by Michael Smith (Veshengro)
DIY chain B&Q is to close as many as 60 stores in a shake-up set to impact on 3,000 jobs.
B&Q's parent company Kingfisher, which also owns Screwfix, wants to cut about 15% of surplus space through the review of its 360-strong B&Q estate.
Staff at Southampton, Dundee, Baums Lane in Mansfield, Stetchford Road in Birmingham, Hyde in Greater Manchester and Barnsley have been told that their stores are closing. The locations of the other shops on the closures list, however, have not been disclosed.
The company said it believes it can meet local customer needs from fewer stores and stressed that the closures were not in response to signs that Britons are becoming less keen on DIY. Already in 2014 rival DIY chain Homebase announced that it would close a quarter of its stores – about 80 outlets – in the period up to early 2018.
While Britons may not be becoming less keen on DIY the fact that they can purchase everything much easier online than in a physical store, and a great majority are doing so, is probably the main factor, asides from the economy, here.
Kingfisher said it expects to offset the B&Q jobs impact by opening a similar number of shops at sister business Screwfix and through redeployment.
The changes were announced at the same time as the company posted a 7.5% drop in annual profits to £675 million after sales fell by 1.4% to £11 billion in the year to January 31, 2015. This performance was impacted by trading in France, where Castorama and Brico Depot were hit by the weak economy and low consumer confidence.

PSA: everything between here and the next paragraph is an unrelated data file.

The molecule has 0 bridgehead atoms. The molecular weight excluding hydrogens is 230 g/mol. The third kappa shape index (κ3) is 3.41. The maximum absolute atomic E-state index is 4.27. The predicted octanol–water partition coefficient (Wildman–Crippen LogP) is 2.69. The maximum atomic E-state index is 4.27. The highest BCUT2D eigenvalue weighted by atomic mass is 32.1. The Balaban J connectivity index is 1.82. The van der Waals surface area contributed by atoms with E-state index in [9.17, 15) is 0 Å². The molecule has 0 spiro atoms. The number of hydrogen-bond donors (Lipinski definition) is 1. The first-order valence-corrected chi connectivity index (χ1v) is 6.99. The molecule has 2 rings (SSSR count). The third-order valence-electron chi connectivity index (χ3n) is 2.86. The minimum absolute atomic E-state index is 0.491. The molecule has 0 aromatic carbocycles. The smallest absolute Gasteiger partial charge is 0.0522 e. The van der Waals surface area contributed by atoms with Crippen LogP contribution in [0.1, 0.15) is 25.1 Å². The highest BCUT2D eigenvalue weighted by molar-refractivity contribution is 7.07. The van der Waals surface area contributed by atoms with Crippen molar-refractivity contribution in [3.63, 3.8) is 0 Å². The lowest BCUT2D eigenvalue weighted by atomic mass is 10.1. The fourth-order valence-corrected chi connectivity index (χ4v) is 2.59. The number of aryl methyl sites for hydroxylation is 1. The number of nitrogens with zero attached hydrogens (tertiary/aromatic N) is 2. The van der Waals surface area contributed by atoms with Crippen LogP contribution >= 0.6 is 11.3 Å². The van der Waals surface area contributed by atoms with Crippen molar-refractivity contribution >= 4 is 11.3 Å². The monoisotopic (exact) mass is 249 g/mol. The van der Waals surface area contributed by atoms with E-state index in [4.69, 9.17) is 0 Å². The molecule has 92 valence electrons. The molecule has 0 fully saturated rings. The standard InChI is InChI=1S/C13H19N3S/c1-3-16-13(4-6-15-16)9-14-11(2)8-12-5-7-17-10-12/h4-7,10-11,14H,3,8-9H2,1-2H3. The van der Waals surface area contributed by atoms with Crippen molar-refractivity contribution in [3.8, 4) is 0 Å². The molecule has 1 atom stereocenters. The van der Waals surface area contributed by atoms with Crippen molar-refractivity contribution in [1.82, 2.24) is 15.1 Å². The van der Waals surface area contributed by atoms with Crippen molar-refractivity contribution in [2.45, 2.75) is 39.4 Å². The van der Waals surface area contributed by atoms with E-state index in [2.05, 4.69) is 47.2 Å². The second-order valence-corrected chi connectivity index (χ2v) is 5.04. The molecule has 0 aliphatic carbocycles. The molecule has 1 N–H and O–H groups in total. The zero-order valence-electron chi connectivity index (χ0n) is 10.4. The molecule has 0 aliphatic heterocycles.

B&Q UK & Ireland's total sales, on the other hand, were up 1.9% to £3.7 billion in the financial year, with sales of outdoor seasonal and building products up 4%. Profits were 16% higher at £276 million.
In contrast, profits in France were 12% lower at £349 million as Kingfisher announced it will also close a small number of stores in that country.
The state of the Euro economy is impacting on the sales figures on the continent for sure but also where they are on the up, such as in the UK and Ireland operations people now spend money on home improvements and such rather than on say foreign holidays, etc. That too is a sign that the economy is far from on the up for it has also a great deal to do with the fact that prices are low, due to an almost deflation rather than any inflation.
The perpetual growth economy is anyway history and capitalism, make no mistake about it, is very much on the way out and that will mean that those large corporations are also going to be destined to the scrap heap of history. On a finite Planet perpetual growth and a perpetual growth economy cannot be sustained, ever.
Time too wake up and make some drastic changes...